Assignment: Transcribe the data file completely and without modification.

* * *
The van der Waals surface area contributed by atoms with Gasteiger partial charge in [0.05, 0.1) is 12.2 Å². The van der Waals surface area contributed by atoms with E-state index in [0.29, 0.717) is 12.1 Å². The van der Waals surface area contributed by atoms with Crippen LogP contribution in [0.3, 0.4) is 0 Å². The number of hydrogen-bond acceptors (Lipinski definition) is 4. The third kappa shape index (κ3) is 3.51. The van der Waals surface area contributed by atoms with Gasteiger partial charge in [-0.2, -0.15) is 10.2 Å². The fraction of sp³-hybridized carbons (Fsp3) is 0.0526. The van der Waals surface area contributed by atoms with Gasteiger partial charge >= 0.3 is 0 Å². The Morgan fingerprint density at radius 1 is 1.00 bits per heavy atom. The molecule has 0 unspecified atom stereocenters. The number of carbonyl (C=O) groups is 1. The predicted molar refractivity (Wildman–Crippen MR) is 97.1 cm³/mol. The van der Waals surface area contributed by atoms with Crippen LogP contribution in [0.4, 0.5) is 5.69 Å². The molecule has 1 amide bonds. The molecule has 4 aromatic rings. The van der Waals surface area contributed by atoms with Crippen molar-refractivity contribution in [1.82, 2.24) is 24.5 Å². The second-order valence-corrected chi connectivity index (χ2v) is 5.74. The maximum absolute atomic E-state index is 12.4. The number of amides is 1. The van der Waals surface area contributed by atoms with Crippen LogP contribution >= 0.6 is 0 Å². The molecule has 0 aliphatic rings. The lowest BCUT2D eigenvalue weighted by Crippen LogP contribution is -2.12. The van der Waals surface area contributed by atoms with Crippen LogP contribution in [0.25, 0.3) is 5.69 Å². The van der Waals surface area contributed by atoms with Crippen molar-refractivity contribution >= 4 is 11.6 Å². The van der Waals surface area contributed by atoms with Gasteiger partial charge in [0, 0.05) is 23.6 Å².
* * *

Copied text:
The van der Waals surface area contributed by atoms with Gasteiger partial charge in [0.05, 0.1) is 12.2 Å². The van der Waals surface area contributed by atoms with E-state index in [0.29, 0.717) is 12.1 Å². The van der Waals surface area contributed by atoms with Crippen LogP contribution in [0.3, 0.4) is 0 Å². The number of hydrogen-bond acceptors (Lipinski definition) is 4. The third kappa shape index (κ3) is 3.51. The van der Waals surface area contributed by atoms with Gasteiger partial charge in [-0.2, -0.15) is 10.2 Å². The fraction of sp³-hybridized carbons (Fsp3) is 0.0526. The van der Waals surface area contributed by atoms with Gasteiger partial charge >= 0.3 is 0 Å². The Morgan fingerprint density at radius 1 is 1.00 bits per heavy atom. The molecule has 0 unspecified atom stereocenters. The number of carbonyl (C=O) groups is 1. The predicted molar refractivity (Wildman–Crippen MR) is 97.1 cm³/mol. The van der Waals surface area contributed by atoms with Crippen LogP contribution in [0.4, 0.5) is 5.69 Å². The molecule has 1 amide bonds. The molecule has 4 aromatic rings. The van der Waals surface area contributed by atoms with Crippen molar-refractivity contribution in [1.82, 2.24) is 24.5 Å². The second-order valence-corrected chi connectivity index (χ2v) is 5.74. The maximum absolute atomic E-state index is 12.4. The number of amides is 1. The van der Waals surface area contributed by atoms with Crippen LogP contribution >= 0.6 is 0 Å². The molecule has 0 aliphatic rings. The lowest BCUT2D eigenvalue weighted by Crippen LogP contribution is -2.12. The van der Waals surface area contributed by atoms with Crippen LogP contribution in [0.25, 0.3) is 5.69 Å². The van der Waals surface area contributed by atoms with Crippen molar-refractivity contribution >= 4 is 11.6 Å². The van der Waals surface area contributed by atoms with Gasteiger partial charge in [0, 0.05) is 23.6 Å².